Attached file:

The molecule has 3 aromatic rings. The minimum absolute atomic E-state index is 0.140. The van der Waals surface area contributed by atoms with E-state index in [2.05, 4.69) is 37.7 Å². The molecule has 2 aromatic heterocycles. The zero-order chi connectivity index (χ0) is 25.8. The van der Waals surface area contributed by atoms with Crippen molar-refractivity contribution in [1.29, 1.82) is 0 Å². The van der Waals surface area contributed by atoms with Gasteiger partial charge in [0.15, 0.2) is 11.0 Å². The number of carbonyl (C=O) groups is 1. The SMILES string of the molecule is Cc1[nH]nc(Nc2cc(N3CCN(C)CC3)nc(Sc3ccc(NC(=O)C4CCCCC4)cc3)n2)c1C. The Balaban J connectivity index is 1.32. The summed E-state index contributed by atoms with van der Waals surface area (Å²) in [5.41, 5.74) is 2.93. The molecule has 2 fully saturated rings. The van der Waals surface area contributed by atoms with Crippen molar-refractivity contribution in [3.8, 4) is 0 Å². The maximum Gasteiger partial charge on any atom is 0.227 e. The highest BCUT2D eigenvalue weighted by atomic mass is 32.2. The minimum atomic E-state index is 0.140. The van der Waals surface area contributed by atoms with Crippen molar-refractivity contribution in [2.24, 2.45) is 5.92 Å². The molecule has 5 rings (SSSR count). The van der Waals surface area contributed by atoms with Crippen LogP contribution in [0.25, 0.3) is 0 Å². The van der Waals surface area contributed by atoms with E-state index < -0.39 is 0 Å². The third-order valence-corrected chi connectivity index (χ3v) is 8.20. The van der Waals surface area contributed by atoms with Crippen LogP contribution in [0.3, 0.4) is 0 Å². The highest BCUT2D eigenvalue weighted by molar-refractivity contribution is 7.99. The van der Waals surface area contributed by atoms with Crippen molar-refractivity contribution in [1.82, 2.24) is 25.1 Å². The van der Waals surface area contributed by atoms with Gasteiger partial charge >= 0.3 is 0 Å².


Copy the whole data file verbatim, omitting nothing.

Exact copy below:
The molecule has 3 aromatic rings. The minimum absolute atomic E-state index is 0.140. The van der Waals surface area contributed by atoms with E-state index in [2.05, 4.69) is 37.7 Å². The molecule has 2 aromatic heterocycles. The zero-order chi connectivity index (χ0) is 25.8. The van der Waals surface area contributed by atoms with Crippen molar-refractivity contribution in [1.29, 1.82) is 0 Å². The van der Waals surface area contributed by atoms with Gasteiger partial charge in [0.15, 0.2) is 11.0 Å². The number of carbonyl (C=O) groups is 1. The SMILES string of the molecule is Cc1[nH]nc(Nc2cc(N3CCN(C)CC3)nc(Sc3ccc(NC(=O)C4CCCCC4)cc3)n2)c1C. The Balaban J connectivity index is 1.32. The summed E-state index contributed by atoms with van der Waals surface area (Å²) in [5.41, 5.74) is 2.93. The molecule has 2 fully saturated rings. The van der Waals surface area contributed by atoms with Crippen molar-refractivity contribution in [3.8, 4) is 0 Å². The maximum Gasteiger partial charge on any atom is 0.227 e. The highest BCUT2D eigenvalue weighted by atomic mass is 32.2. The minimum atomic E-state index is 0.140. The van der Waals surface area contributed by atoms with Crippen molar-refractivity contribution in [2.24, 2.45) is 5.92 Å². The molecule has 5 rings (SSSR count). The van der Waals surface area contributed by atoms with Crippen LogP contribution in [0.25, 0.3) is 0 Å². The van der Waals surface area contributed by atoms with E-state index < -0.39 is 0 Å². The third-order valence-corrected chi connectivity index (χ3v) is 8.20. The van der Waals surface area contributed by atoms with Crippen LogP contribution in [0.3, 0.4) is 0 Å². The highest BCUT2D eigenvalue weighted by molar-refractivity contribution is 7.99. The van der Waals surface area contributed by atoms with Crippen molar-refractivity contribution in [1.82, 2.24) is 25.1 Å². The van der Waals surface area contributed by atoms with Gasteiger partial charge >= 0.3 is 0 Å².